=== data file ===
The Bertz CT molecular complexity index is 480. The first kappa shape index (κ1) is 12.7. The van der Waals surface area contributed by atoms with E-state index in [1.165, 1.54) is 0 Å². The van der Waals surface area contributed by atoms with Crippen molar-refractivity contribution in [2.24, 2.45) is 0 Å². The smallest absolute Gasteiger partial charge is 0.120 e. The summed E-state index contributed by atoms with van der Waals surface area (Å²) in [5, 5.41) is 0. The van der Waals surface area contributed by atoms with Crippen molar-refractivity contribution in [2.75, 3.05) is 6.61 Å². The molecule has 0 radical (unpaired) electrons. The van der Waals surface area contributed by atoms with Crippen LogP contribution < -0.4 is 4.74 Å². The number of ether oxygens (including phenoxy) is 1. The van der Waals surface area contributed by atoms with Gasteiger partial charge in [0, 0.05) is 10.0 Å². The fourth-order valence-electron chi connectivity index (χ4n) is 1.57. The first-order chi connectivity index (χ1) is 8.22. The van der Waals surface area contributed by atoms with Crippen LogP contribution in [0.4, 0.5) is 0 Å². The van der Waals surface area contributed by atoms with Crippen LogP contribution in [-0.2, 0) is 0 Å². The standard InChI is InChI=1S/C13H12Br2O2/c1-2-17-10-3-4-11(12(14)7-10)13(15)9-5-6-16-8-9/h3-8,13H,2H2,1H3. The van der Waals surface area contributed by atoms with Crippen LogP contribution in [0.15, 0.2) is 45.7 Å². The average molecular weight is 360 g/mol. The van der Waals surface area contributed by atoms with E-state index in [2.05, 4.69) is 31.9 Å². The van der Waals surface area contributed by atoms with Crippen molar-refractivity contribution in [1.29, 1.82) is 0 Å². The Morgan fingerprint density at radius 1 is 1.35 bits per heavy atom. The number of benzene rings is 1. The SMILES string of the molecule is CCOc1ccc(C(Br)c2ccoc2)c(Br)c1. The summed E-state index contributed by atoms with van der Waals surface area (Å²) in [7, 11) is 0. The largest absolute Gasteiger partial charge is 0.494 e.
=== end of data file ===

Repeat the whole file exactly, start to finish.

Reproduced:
The Bertz CT molecular complexity index is 480. The first kappa shape index (κ1) is 12.7. The van der Waals surface area contributed by atoms with E-state index in [1.165, 1.54) is 0 Å². The van der Waals surface area contributed by atoms with Crippen molar-refractivity contribution in [2.24, 2.45) is 0 Å². The smallest absolute Gasteiger partial charge is 0.120 e. The summed E-state index contributed by atoms with van der Waals surface area (Å²) in [5, 5.41) is 0. The van der Waals surface area contributed by atoms with Crippen molar-refractivity contribution in [2.75, 3.05) is 6.61 Å². The molecule has 0 radical (unpaired) electrons. The van der Waals surface area contributed by atoms with Crippen LogP contribution < -0.4 is 4.74 Å². The number of ether oxygens (including phenoxy) is 1. The van der Waals surface area contributed by atoms with Gasteiger partial charge in [0, 0.05) is 10.0 Å². The fourth-order valence-electron chi connectivity index (χ4n) is 1.57. The first-order chi connectivity index (χ1) is 8.22. The van der Waals surface area contributed by atoms with Crippen LogP contribution in [0.4, 0.5) is 0 Å². The van der Waals surface area contributed by atoms with Crippen LogP contribution in [-0.2, 0) is 0 Å². The standard InChI is InChI=1S/C13H12Br2O2/c1-2-17-10-3-4-11(12(14)7-10)13(15)9-5-6-16-8-9/h3-8,13H,2H2,1H3. The van der Waals surface area contributed by atoms with Crippen LogP contribution in [0.15, 0.2) is 45.7 Å². The average molecular weight is 360 g/mol. The van der Waals surface area contributed by atoms with E-state index in [2.05, 4.69) is 31.9 Å². The van der Waals surface area contributed by atoms with Crippen molar-refractivity contribution in [1.29, 1.82) is 0 Å². The Morgan fingerprint density at radius 1 is 1.35 bits per heavy atom. The number of benzene rings is 1. The SMILES string of the molecule is CCOc1ccc(C(Br)c2ccoc2)c(Br)c1. The summed E-state index contributed by atoms with van der Waals surface area (Å²) in [7, 11) is 0. The largest absolute Gasteiger partial charge is 0.494 e.